[URBANTH-L]NEWS: the week Paris burned

Kris Olds olds at geography.wisc.edu
Mon Nov 7 08:35:42 EST 2005

I use La Haine in my Intro to the City class - an 
email text version of some of my assignment is 
pasted below. If you have not seen it I highly 
recommend that you do so. My students are 
wide-eyed right now...best to show it in a room 
with a proper projector and a powerful sound 
system though.


GEOG/URPL 305 (Fall 2005)
La Haine Exercise

La Haine is a now famous film that portrays a 
side of Paris rarely discussed in books and 
magazines, nor seen on American TV or in popular 
films though this week (with the ongoing riots) 
is an exception. Here are several reviews of the 
film to get you going:


The film follows one day in the lives of three 
unemployed young men (Vinz, Saïd, and Hubert) who 
live on a housing estate in a deprived suburb of 
Paris. But suburb is perhaps an inappropriate 
term. These youths are actually living in what it 
known as a banlieue. A good review of this 
spatial concept, as examined in La Haine, is 
contained in Fielder's chapter from a book titled 
Cinematic Cities.  In this article, which is 
available on the 305 eReserves site (see 
'Poaching on Public Space: Urban Autonomous Zones 
in French Banlieue Films'), Fielder (2001: 
270-271) notes:

The current meaning of the term emerged in the 
years following World War Two, when immigrants 
from former French colonies (especially North 
Africans) began erecting shantytowns (or 
bidonvilles) on the margins of French cities in 
which they comprised the labor force for the 
Reconstruction effortsŠ. Starting in the 
mid-1960s, low-rent, high-rise apartment 
complexes called HLM (Habitations à Loyer Modéré) 
were built on the sites of these squatter 
communities, which were thus effectively 
displaced.  These new neighborhoods became known 
as les banlieues, since they are located outside 
the 'urban periphery' in cities such as Paris, 
Lyon, and Marseille, and today they are home to 
the majority of immigrant families living in 
France.  In the last two decades, socially- and 
spatially-marginalized subjects in the banlieues 
have been obliged to cope with a faltering 
educational system, extremely atrophied 
vocational training, and an unemployment crisis 
of epic proportions."

Or, as Sarah Sussman notes in the last internet 
site noted above, banlieue are "planned housing 
developments for the working classes who can no 
longer afford to live in the city."

We are watching this film in 305 as it does a 
great job of conveying a range of development 
issues associated with cities including:

o	Social exclusion and the city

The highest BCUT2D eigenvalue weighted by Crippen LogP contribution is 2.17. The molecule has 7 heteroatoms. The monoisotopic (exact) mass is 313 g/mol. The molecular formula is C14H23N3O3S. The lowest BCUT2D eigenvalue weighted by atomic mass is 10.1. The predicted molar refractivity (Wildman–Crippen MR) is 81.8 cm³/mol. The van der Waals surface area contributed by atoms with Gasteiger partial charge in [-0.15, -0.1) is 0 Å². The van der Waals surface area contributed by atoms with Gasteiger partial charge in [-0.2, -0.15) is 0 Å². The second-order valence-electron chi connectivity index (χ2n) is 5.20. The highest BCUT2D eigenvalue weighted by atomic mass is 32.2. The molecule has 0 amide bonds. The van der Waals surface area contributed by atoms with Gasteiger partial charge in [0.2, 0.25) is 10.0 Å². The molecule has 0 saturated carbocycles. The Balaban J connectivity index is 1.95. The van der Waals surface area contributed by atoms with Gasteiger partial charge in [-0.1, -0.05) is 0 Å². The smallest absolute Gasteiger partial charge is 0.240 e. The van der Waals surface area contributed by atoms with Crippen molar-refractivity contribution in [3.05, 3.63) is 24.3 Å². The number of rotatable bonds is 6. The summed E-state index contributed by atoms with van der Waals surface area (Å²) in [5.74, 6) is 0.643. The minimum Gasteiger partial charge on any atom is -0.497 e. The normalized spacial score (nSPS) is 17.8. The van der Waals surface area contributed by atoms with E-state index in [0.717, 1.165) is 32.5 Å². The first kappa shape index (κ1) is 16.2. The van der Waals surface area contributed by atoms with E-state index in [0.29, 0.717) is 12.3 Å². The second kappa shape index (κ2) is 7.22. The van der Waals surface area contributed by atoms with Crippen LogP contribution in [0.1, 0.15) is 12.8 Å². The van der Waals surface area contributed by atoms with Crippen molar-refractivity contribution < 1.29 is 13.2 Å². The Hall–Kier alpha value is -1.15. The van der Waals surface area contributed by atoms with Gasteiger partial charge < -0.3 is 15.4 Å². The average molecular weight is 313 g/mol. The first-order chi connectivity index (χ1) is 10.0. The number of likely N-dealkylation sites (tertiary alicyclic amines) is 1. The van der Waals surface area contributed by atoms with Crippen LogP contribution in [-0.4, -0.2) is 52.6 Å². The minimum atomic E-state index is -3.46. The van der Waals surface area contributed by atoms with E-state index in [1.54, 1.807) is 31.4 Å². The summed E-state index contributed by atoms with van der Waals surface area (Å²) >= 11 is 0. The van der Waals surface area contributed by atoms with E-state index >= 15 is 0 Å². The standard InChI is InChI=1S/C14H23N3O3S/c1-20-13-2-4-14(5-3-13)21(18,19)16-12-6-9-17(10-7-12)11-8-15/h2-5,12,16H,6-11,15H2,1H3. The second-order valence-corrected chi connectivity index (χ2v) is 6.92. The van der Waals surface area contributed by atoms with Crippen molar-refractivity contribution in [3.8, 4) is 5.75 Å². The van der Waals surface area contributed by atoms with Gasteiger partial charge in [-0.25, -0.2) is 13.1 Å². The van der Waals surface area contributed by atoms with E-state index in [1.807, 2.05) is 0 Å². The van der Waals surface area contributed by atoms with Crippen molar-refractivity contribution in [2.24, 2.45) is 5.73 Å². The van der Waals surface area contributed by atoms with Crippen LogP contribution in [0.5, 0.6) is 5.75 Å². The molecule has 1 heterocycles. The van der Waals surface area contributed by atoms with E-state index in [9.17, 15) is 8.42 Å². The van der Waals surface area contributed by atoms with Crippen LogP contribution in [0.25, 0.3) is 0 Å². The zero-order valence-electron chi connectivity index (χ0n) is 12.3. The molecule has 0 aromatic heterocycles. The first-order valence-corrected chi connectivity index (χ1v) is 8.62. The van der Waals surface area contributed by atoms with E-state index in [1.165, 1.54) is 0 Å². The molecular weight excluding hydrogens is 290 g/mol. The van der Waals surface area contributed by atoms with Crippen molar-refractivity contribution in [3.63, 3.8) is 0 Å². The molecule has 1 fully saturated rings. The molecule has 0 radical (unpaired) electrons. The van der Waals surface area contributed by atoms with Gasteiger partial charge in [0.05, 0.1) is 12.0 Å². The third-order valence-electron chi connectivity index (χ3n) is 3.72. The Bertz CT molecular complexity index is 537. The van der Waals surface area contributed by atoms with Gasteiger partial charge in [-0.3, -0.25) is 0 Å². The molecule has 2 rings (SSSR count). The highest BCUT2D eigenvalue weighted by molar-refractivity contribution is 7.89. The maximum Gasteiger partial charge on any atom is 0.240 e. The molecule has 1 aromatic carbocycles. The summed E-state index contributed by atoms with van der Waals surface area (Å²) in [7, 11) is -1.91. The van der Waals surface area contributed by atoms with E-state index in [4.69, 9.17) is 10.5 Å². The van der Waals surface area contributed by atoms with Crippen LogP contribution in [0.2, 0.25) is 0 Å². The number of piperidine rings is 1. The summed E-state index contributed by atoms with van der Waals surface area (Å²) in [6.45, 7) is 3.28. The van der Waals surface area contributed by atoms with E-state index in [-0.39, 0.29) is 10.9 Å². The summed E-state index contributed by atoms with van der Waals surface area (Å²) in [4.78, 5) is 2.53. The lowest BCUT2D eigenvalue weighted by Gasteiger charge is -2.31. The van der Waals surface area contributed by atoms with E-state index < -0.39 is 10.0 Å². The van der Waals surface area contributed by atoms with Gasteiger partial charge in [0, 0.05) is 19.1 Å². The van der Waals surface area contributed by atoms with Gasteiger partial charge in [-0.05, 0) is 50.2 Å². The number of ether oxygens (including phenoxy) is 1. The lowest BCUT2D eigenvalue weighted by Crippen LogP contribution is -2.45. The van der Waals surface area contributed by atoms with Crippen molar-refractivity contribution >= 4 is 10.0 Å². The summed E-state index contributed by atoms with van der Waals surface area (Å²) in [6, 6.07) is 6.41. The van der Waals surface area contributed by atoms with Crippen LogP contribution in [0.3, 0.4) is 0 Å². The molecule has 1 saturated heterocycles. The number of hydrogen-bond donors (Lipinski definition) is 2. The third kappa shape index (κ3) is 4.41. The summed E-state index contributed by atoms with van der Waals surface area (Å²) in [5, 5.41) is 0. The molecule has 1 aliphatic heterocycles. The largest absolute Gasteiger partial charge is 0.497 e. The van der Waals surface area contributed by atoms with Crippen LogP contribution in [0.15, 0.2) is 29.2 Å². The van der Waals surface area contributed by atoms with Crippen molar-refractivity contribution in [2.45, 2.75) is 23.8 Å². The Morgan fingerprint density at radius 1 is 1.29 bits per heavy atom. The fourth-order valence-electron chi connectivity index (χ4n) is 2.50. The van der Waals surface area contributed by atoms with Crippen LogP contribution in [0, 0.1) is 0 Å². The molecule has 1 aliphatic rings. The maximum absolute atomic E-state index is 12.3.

o	The governance of people in the city
o	Public housing in the city
o	Mobility in the city
o	Diverse imaginings of the city (compare 
La Haine to, for example, Amélie)

Here are some key issues, in random order, for 
you to think about as the film unfolds:

1.	Close your eyes and imagine Paris. 
Reflect upon the Paris of your dreams, of your 

2.	Are Vinz, Saïd, and Hubert controlled, 
managed, identified, or categorized (i.e., 
governed) by anyone in Paris? On a related note, 
in which ways, if any, do they interact with arms 
of the state?

3.	Cities can be both easy and difficult 
places to move through (i.e., walk, drive, travel 
via public transit, bike). The nature of the 
places that are traversed, distance, time of the 
day, and also the identity of the person moving 
through the city shape the movement process. 
Discuss how Vinz, Saïd, and Hubert move through 
Paris - the technologies they use, their 
interaction with other people on the street and 
in forms of transport, and any difficulties they 
might (or might not have) as (respectively) young 
single French males (Jew, Arab, and African).

4.	How does urban density and architecture 
shape the nature of social interaction in Paris 
(as represented in this film)?  Is density a 
positive or a negative force, or neither? Is the 
aesthetics of Parisian urban and suburban 
landscape conveyed in a a positive or a negative 
way, or neither?

5.	 Vinz, Saïd, and Hubert seem to be 
unemployed. How does Mathieu Kassovitz (the 
director and Amelie's beau in the next film) 
convey the social effects of long-term 
unemployment in the Parisean banlieue? Does he 
lay the blame for le fracture sociale (social 
exclusion) on anyone in particular?

6.	How is social life in the banlieue 
gendered?  In other words, how do gender roles 
and identities shape social life in this part of 
the city (as conveyed in the film)?  Do you think 
such gender roles would apply equally well in all 
parts of Paris?

7.	There is a quasi-documentary (à la 
Berlin) element in La Haine.  This film 
highlights the role of individual subjectivity 
and social identity in shaping perceptions of the 
city (in this case Paris). Which of the 'lenses' 
I spoke about in the class earlier on is this 
film closest to: positivist, structuralist, 
poststructuralist or humanist?

8.	Contrast this film with ideas of the 
'post-Fordist city' (which we have been 
discussing).  Is it possible to relate the 
challenging nightmare world of Vinz, Saïd, and 
Hubert, to the grinding world of urban 
restructuring under 'post-Fordism'?

9.	Can you detect any differences between 
the conditions conveyed in this film vis a vis 
the conditions portrayed in the news stories 
about the ongoing riots?

Kris Olds
Associate Professor
Department of Geography
University of Wisconsin-Madison
550 N. Park Street, Science Hall
Madison, WI 53706
Tel: 1-608-262-5685
Fax: 1-608-265-3991
Email: olds at geography.wisc.edu
Email: oldskris at yahoo.com
Web: http://www.geography.wisc.edu/faculty/olds/welcome.html
SIEG 2006: http://www.wun.ac.uk/economicgeography/Madison06/madison06.html
EHEA Symposium: http://www.geography.wisc.edu/CKS/index.htm

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